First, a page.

The smell of pumpkin spice fills our collective nostrils and the crunch of leaves sounds beneath our feet. It’s beginning to feel a lot like autumn – a time to look back on how we are doing so far. This has been an up and down year for me – things seem to either go wildly right or wildly wrong with no option for anything in between.
In times where things go wrong, and in the words of the prophets of our generation Nickelback, “when it is the bottom of the ninth and you are never gunna win”, you might feel tempted to look back on what made you happy in the past and tend to replicate it. A lot of people make big declarative statements about doing something new, and how this is their time… And then inevitably fall back to doing the same things as before, like shagging their ex and regretting it the next morning.
And that’s the rut we fall into. We drop a message about what we are up to into the flat group chat, and no one looks at it with any surprise. When you say that you are busy doing x or y or Andy from flat 2, no one so much as blinks. We all too easily do exactly what is expected of us.
There is a culture at university – one that I entirely buy into – that to be the perfect university student you need to do lots of activities, be an active member of all the societies, and generally strive for the fulfilling ideal. You need to do things you love, enjoy them all the time, and win consistently. We are supposed to be the people that lead our teams to victory by day and to the lash by night, somehow coming out of it all with a first.
The student ideal, the dream push to be the best you can be: in the last week it is something I have struggled with a lot, because I worry that this is a lie pushed upon us. Recently I have felt bored with what I have been doing. I get sick of this nonsense, feeling pushed to do as much as I can, and to be the best at it.
Listen up bitches, Charlie has a story to tell you.
I hate running but I am trying to do it anyway. Running was something I used to do, and then quit to pick up smoking because I make great life decisions (sorry mum). I’m talking genuine trainers to the tarmac, park run on a Saturday. Not running away from my problems, which seems to be my main form of exercise nowadays.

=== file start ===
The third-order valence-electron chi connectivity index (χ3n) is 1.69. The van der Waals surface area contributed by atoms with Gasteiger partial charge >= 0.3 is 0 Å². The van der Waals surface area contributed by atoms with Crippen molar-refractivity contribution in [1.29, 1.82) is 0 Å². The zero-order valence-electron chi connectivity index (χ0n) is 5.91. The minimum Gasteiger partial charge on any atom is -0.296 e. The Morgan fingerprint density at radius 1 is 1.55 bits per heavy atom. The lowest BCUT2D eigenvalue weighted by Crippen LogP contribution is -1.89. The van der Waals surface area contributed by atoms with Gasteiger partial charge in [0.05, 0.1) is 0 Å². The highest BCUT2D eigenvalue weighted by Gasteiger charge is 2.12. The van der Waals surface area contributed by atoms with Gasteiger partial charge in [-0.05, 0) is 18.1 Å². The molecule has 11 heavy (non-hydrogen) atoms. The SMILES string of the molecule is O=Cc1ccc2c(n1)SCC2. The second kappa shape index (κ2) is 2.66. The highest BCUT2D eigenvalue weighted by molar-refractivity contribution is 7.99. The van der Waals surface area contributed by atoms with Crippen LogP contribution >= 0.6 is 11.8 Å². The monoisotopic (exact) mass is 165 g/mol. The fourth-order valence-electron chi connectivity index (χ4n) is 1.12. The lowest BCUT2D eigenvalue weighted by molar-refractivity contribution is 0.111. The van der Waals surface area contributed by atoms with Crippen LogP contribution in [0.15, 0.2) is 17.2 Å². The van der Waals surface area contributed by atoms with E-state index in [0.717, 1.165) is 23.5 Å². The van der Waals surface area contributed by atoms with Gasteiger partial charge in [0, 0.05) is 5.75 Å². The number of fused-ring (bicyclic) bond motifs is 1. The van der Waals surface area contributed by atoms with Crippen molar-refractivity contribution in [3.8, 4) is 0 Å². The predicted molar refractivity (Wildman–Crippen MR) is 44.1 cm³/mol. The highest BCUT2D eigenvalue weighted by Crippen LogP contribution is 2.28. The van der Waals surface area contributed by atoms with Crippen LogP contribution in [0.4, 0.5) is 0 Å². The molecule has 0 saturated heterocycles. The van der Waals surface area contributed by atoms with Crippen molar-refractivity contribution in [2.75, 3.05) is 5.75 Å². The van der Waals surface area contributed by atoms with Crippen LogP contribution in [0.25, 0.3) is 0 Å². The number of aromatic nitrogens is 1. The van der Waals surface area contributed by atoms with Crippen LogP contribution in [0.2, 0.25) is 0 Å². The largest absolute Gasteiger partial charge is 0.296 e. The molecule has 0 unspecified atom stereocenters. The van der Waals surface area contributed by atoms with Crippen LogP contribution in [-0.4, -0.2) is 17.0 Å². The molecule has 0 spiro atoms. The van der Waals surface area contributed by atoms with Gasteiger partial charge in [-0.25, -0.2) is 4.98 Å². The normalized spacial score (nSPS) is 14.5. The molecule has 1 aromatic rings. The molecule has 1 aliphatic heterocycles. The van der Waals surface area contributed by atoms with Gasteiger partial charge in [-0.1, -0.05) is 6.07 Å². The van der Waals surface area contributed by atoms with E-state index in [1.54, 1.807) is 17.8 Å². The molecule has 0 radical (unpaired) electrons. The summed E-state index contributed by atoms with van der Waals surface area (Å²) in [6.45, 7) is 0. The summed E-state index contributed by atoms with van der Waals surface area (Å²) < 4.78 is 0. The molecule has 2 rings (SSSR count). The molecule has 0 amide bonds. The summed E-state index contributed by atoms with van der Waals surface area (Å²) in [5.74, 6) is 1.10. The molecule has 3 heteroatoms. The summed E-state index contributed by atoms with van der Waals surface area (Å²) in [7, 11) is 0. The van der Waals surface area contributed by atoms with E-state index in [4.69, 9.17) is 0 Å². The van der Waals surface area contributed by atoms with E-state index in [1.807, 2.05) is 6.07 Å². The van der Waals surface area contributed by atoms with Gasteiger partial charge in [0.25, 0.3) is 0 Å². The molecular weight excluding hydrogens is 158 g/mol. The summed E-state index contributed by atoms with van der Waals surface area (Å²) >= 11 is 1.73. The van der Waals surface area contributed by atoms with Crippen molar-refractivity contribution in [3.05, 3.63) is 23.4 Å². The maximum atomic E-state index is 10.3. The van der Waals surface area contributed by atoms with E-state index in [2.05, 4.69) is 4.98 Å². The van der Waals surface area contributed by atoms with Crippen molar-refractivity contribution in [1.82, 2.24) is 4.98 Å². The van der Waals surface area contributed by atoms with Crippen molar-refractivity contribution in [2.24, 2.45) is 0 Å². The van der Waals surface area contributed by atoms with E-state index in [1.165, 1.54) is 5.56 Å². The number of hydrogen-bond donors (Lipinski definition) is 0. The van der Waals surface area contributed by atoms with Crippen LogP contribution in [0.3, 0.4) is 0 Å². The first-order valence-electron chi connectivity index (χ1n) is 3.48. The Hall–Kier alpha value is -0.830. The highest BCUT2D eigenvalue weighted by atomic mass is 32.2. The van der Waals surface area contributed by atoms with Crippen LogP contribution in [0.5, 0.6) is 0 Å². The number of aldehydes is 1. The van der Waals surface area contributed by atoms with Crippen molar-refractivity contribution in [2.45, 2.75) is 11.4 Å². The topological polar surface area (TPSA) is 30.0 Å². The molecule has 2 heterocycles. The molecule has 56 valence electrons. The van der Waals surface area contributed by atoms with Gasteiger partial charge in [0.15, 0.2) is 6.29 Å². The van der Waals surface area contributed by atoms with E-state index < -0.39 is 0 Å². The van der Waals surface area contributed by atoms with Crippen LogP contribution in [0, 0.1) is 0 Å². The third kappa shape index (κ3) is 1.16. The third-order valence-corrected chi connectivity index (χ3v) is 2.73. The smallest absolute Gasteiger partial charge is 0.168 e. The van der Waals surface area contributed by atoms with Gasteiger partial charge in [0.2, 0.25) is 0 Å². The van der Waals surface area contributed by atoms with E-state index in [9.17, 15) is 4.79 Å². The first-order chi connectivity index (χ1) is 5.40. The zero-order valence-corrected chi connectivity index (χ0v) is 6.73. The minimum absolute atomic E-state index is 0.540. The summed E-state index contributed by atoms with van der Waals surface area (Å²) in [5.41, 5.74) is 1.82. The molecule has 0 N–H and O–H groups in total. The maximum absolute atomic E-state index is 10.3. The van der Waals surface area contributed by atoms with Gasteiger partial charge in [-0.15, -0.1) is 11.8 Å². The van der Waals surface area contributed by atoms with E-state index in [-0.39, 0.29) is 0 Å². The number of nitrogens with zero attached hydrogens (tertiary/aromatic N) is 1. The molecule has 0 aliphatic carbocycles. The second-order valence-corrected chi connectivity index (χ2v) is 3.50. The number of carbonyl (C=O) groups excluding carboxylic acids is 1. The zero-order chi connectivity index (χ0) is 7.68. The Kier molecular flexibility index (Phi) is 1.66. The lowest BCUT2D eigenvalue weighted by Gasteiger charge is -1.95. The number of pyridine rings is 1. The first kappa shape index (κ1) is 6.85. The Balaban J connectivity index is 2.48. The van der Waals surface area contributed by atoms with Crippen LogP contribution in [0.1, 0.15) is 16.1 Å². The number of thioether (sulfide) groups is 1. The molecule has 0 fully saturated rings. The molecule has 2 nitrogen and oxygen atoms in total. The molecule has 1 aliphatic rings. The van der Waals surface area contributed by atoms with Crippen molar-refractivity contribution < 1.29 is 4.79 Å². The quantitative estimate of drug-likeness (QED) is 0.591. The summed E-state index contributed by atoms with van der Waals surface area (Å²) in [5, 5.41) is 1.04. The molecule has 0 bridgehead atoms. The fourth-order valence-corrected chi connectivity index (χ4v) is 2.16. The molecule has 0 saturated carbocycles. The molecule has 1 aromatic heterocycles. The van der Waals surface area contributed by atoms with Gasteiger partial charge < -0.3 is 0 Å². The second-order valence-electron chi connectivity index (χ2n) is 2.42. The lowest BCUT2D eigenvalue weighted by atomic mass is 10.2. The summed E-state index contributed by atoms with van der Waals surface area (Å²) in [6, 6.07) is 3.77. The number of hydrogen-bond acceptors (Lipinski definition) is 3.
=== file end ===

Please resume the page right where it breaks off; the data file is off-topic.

And I did enjoy it. I liked the fact I was bad at it, and I like that same fact now. I am genuinely shit at running; I have the worst lung capacity. However, I do love that I struggle up every hill. Of course, I really don’t want to at the time. But when I have finally done it, I get a sense of accomplishment.
Radio presenting at our sister station Xpress Radio was the thing I sold my soul to in first year. It was exciting, and live, and I had never done it before. I was afraid that I could get everything wrong, somehow accidentally push a button that would set the whole studio on fire (why they still keep that button I have no idea). But even now I feel like I am just going through the same mediocre methods minute by minute, and not having the fun that I once did. I still screw up, though not as much, but I don’t innovate anymore.
But that isn’t allowed in the perfect ideal of a university student. We shouldn’t struggle, because everyone has a degree and the job market is competitive, or at least that is what we are told. We have to have the perfect set of society requirements, committee experience, and a first class degree. Therefore, screw ups are just not allowed.
Liam Ketcher, our one and only Editor-in-Chief here at Gair Rhydd, talks a lot about the idea that when you go to university you learn more about yourself and who you are as a person, thank you do about your degree. You spend your time learning about bills, and tax, and how to strawpedo a VK in 3.2 seconds, and less about Durkheim’s theories of society. Unless of course you are a medic – in which case, I hope for all of our sake that you are paying attention!
Sometimes we need challenge, sometimes we need a little bit of the familar, and always we need a balance of the two. Don’t buy into this perfect ideal. it doesn’t exist. You don’t have to be on all the committees and win Tab BNOC of the Year, and you are allowed to fail. I actively encourage you in the next week to go out and fail. I want you to go out and screw something up because you tried it for the first time. I want you to scream at the world and watch it scream back for a bit, and I want you to learn something.
Let me know how it goes.
How do you feel your own fulfilment at university? Need advice of your own? You just have to #AskAtYourOwnRisk